The Two Towers

Sandy and Joan Weill have spent $42.4 million on a penthouse in Fifteen Central Park West, according to a city deed filed on Sept. 12. That is only the third apartment sale in the new development to officially close, and the second to close for over $10 million.

The Plaza Hotel, on the other hand, has had four such deals close for above $10 million in the last few months. These include the penultimate: In July, one still-unknown buyer spent $51.5 million on six apartments on the seventh floor—if it holds, it will resound as the single biggest apartment deal in New York City history. (Most of the Plaza's sales have been much less spectacular, some for under—gasp!—$2 million, meaning, in a strict competition of amounts, Fifteen wins so far.)

The Plaza and Fifteen Central Park West together represent the crest of a wave of luxury development in Manhattan that commenced shortly after the turn of the decade. Both have storied pedigrees—the Plaza was an iconic hotel in its past life, and some of it will remain a hotel post-condo conversion; Fifteen was built by the Zeckendorf brothers on the site of the Mayflower Hotel—and both were heavily marketed as pinnacles of luxury living.

And now both have prices that will reliably astound as sales continue to close throughout the fall and into next year. But there’s a difference.

The roster of buyers for Fifteen Central Park West is known to even the most casual real estate voyeur in New York—The Observer, for instance, broke the news of Mr. Weill buying in the building back in July; we just didn’t know the amount. Other notables who plan to buy include rock star Sting, actor Denzel Washington, Jeff Gordon of NASCAR fame, director Norman Lear, sportscaster Bob Costas, and the Zeckendorf brothers themselves, Arthur and William Lie.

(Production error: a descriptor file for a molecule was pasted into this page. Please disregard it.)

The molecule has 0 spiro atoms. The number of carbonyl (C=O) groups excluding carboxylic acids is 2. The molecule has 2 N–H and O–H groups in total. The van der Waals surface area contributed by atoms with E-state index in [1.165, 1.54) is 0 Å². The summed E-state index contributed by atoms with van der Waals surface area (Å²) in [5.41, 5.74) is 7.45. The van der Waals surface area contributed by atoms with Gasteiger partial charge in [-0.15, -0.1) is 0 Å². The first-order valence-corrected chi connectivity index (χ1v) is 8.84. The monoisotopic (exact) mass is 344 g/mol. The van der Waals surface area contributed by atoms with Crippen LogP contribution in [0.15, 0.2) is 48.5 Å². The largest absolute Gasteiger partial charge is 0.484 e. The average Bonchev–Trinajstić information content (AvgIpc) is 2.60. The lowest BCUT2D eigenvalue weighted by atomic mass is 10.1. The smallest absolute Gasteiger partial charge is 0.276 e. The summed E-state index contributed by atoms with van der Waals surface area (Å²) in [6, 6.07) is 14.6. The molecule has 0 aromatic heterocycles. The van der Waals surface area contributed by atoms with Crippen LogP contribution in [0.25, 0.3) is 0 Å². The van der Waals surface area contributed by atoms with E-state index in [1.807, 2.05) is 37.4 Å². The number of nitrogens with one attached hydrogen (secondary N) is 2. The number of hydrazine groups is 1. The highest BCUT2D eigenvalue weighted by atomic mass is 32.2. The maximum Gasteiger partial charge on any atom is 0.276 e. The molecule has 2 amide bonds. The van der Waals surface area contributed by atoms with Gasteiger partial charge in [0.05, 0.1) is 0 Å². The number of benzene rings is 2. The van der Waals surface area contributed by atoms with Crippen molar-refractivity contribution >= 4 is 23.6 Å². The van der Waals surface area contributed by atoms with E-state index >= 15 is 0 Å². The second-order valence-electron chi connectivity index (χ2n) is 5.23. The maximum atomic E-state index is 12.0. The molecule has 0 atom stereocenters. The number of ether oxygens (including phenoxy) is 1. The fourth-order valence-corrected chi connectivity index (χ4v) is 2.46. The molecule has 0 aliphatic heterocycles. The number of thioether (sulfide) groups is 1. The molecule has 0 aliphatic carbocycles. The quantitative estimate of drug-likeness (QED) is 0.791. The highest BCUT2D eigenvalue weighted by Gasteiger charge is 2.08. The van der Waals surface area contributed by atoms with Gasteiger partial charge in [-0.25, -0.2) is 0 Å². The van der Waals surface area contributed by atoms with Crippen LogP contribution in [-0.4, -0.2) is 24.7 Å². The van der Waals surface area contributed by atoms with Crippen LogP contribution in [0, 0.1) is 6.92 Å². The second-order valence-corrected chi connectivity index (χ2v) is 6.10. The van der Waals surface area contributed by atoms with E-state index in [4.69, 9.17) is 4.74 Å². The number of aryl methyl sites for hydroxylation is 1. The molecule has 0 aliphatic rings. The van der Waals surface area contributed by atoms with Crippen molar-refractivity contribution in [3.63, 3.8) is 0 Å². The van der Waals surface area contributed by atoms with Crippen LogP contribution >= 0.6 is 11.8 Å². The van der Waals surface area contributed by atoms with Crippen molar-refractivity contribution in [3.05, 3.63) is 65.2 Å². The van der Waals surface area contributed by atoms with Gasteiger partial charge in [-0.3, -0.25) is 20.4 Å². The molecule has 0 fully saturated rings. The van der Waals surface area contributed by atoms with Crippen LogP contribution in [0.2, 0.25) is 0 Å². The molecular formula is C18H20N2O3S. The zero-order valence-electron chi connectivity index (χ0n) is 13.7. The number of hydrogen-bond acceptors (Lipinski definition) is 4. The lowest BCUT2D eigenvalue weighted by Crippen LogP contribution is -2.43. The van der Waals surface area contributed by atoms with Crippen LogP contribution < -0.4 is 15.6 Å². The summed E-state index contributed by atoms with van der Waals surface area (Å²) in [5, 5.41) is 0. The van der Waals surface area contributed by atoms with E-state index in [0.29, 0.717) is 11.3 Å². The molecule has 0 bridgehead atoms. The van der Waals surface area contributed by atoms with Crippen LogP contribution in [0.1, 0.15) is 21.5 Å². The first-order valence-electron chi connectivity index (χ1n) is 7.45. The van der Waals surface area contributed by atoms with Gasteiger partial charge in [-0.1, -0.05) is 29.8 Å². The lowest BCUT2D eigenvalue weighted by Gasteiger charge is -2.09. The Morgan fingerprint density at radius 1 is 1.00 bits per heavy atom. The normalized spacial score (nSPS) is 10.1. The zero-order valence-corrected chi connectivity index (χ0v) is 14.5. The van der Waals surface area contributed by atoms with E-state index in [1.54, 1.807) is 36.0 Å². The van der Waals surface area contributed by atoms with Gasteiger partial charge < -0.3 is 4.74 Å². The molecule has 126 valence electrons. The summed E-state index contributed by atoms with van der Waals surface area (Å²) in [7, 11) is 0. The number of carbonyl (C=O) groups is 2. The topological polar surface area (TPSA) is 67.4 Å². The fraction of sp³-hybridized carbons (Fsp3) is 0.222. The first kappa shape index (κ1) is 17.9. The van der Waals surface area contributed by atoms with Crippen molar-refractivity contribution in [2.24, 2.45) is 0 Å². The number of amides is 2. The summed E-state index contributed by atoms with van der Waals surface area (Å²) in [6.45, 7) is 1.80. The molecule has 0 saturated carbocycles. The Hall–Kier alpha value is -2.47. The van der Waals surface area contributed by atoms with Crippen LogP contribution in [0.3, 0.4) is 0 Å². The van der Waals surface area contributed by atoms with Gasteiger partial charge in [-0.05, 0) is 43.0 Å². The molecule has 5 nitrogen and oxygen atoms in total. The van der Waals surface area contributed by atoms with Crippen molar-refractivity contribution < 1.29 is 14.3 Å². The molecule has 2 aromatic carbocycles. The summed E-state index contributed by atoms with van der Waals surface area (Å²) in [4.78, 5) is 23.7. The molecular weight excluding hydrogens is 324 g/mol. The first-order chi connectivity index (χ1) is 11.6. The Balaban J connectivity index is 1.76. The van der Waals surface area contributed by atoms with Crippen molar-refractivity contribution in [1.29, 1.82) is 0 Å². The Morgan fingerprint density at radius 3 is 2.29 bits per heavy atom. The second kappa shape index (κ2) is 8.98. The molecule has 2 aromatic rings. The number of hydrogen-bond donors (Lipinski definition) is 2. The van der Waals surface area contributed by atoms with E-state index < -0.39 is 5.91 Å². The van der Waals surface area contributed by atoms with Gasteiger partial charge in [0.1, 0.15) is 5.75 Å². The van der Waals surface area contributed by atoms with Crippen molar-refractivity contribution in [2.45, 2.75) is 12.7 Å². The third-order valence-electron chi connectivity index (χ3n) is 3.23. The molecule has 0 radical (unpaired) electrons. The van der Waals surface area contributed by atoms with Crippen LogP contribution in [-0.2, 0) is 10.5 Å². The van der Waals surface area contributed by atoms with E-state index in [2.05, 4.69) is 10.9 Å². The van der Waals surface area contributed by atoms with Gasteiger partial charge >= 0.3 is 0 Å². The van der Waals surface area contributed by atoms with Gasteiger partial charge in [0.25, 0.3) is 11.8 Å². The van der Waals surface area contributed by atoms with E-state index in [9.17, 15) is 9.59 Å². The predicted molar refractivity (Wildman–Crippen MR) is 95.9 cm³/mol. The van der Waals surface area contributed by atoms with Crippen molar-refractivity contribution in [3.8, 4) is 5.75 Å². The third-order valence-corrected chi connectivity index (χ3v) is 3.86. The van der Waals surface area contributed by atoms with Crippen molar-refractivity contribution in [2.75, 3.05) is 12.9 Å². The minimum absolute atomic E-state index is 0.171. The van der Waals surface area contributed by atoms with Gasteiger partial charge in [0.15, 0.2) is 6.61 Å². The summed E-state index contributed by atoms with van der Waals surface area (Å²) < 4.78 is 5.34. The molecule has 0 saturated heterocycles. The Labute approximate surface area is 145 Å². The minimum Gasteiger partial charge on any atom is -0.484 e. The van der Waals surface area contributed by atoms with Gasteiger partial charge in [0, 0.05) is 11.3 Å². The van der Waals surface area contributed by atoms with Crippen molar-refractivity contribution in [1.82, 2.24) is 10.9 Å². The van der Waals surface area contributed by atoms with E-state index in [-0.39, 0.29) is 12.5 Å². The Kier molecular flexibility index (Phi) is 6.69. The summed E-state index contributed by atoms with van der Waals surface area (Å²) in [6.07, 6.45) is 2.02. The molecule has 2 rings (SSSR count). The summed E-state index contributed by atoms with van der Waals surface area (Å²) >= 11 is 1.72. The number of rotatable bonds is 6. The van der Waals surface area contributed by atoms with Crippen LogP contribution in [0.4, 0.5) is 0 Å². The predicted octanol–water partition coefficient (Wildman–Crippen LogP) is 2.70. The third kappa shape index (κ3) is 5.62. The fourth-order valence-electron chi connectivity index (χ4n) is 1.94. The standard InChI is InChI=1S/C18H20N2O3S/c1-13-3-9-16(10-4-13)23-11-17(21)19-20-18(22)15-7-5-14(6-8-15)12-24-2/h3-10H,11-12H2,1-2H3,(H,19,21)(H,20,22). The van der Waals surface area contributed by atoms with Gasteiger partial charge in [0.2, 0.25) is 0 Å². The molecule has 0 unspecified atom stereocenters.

In the Plaza, the buyers have been… um, no one you’d know—though, to be fair, these are people paying well above the average Manhattan home price of over $1,100 a square foot, so they must definitely be somebody. The New York Times suggested that developer Harry Macklowe might be the $51.5 million buyer–or perhaps the buyer behind another $50 million-plus deal there that's pending. Otherwise, the unfamiliar fans the flames of speculation about which notables might be eyeing the icon on Central Park South.

Central Park West—and Fifth Avenue on the park’s east—have always attracted the well-heeled and the well-known. The Plaza, in its day as a hotel eminence, did the same.

Perhaps what we’re seeing is a second act for the Plaza both enviable and disappointing, but ultimately democratic: In the age of the $50 million apartment, money really is the in; fame’s merely an exclamation point, nice if you have it. The simply riche—whether nouveau or ancien—have taken the Plaza. Will they one day, a generation or three from now, do the same at Fifteen Central Park West?

With reporting by Max Abelson.

The Two Towers